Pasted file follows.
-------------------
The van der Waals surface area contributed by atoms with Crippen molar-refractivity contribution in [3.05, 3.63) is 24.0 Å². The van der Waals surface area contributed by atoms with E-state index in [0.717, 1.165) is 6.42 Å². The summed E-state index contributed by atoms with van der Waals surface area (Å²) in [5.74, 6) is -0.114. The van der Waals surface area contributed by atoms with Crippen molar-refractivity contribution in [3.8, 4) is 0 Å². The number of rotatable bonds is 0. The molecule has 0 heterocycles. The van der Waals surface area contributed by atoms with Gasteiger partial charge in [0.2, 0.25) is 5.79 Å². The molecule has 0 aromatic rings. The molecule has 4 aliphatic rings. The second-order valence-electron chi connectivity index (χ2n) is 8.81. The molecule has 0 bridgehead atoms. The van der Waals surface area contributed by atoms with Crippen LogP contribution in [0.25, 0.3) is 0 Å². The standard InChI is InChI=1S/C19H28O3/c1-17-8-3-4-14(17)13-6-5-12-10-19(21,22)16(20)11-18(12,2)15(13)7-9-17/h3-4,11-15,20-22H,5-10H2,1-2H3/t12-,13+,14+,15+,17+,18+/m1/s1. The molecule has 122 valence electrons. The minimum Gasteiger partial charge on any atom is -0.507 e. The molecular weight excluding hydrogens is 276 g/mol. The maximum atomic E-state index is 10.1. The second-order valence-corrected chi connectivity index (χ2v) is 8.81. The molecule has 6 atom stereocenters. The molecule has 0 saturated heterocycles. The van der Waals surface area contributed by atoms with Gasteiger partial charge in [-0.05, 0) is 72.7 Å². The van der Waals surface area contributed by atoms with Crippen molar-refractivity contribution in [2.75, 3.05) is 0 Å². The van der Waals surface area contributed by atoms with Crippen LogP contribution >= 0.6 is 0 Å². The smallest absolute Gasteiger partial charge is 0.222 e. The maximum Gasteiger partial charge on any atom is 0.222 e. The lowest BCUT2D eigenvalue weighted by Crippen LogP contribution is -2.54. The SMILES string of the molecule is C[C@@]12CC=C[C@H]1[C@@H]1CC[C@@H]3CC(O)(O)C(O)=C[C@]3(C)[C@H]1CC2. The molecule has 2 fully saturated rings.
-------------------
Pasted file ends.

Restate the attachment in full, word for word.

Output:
The van der Waals surface area contributed by atoms with Crippen molar-refractivity contribution in [3.05, 3.63) is 24.0 Å². The van der Waals surface area contributed by atoms with E-state index in [0.717, 1.165) is 6.42 Å². The summed E-state index contributed by atoms with van der Waals surface area (Å²) in [5.74, 6) is -0.114. The van der Waals surface area contributed by atoms with Crippen molar-refractivity contribution in [3.8, 4) is 0 Å². The number of rotatable bonds is 0. The molecule has 0 heterocycles. The van der Waals surface area contributed by atoms with Gasteiger partial charge in [0.2, 0.25) is 5.79 Å². The molecule has 0 aromatic rings. The molecule has 4 aliphatic rings. The second-order valence-electron chi connectivity index (χ2n) is 8.81. The molecule has 0 bridgehead atoms. The van der Waals surface area contributed by atoms with Crippen LogP contribution in [0.25, 0.3) is 0 Å². The standard InChI is InChI=1S/C19H28O3/c1-17-8-3-4-14(17)13-6-5-12-10-19(21,22)16(20)11-18(12,2)15(13)7-9-17/h3-4,11-15,20-22H,5-10H2,1-2H3/t12-,13+,14+,15+,17+,18+/m1/s1. The molecule has 122 valence electrons. The minimum Gasteiger partial charge on any atom is -0.507 e. The molecular weight excluding hydrogens is 276 g/mol. The maximum atomic E-state index is 10.1. The second-order valence-corrected chi connectivity index (χ2v) is 8.81. The molecule has 6 atom stereocenters. The molecule has 0 saturated heterocycles. The van der Waals surface area contributed by atoms with Gasteiger partial charge in [-0.05, 0) is 72.7 Å². The van der Waals surface area contributed by atoms with Crippen molar-refractivity contribution in [2.75, 3.05) is 0 Å². The van der Waals surface area contributed by atoms with Crippen LogP contribution >= 0.6 is 0 Å². The smallest absolute Gasteiger partial charge is 0.222 e. The maximum Gasteiger partial charge on any atom is 0.222 e. The lowest BCUT2D eigenvalue weighted by Crippen LogP contribution is -2.54. The SMILES string of the molecule is C[C@@]12CC=C[C@H]1[C@@H]1CC[C@@H]3CC(O)(O)C(O)=C[C@]3(C)[C@H]1CC2. The molecule has 2 fully saturated rings.